Deputy Spokesman: Diplomats use words in the way that we feel are best suited to the situation, and this is the call that they made. I would like to point out, again, as you yourself have said, these so-called elections have no legal grounds, and that is a point he wanted to make clear.
Question: So, does the Secretary-General have anything to say about the US decision to send depleted uranium munitions to Ukraine?
Deputy Spokesman: Just to reiterate our concerns about the use of depleted uranium as munitions anywhere in the world.
Question: So, the UN is against use of depleted uranium?
Deputy Spokesman: The concerns expressed including by our Office for Disarmament Affairs apply to Ukraine, as they do to any other country.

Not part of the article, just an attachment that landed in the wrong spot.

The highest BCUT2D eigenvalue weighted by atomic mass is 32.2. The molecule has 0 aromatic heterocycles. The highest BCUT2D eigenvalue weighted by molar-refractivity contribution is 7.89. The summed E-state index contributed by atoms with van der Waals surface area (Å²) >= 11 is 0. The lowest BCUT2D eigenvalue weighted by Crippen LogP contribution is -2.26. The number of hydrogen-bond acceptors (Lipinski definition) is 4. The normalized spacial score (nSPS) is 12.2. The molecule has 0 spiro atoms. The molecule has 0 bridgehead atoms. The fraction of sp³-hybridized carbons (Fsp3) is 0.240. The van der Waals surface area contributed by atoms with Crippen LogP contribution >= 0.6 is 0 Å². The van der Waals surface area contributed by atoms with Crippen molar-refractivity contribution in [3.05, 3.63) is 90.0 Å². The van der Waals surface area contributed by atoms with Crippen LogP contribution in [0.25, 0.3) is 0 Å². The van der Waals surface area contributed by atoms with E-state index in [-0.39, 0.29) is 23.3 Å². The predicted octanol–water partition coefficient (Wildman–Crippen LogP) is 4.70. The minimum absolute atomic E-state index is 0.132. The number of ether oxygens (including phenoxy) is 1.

Question: One last question on Ukraine. I’m sorry. We saw there’s a trend of more and more drones being used in this conflict, no matter from Ukraine side or Russian side. What is the UN’s perspective on this trend? Would this change the face of the conflict or the future conflict?
Deputy Spokesman: How do you mean?
Question: I mean the drones — because now people are using drones more and more. So, you know…
Deputy Spokesman: Well, regarding the use of drones, I would just point out that the Secretary-General in recent months has talked about his own worries about how unmanned aerial vehicles can be used for lethal purposes and the need for guidelines, including, of course, his concerns about the possibility of artificial intelligence being involved in such things. So, please look back at what he’s been saying on this.
Question: Thanks, Farhan. Just to follow-up on Edie’s question. Is there any bilateral set between the SG and the US President [Joseph] Biden? And sec… well, go ahead. And then I can…
Deputy Spokesman: Well, I don’t have anything confirmed just yet. Obviously, if that develops, we’ll send a readout as things happen.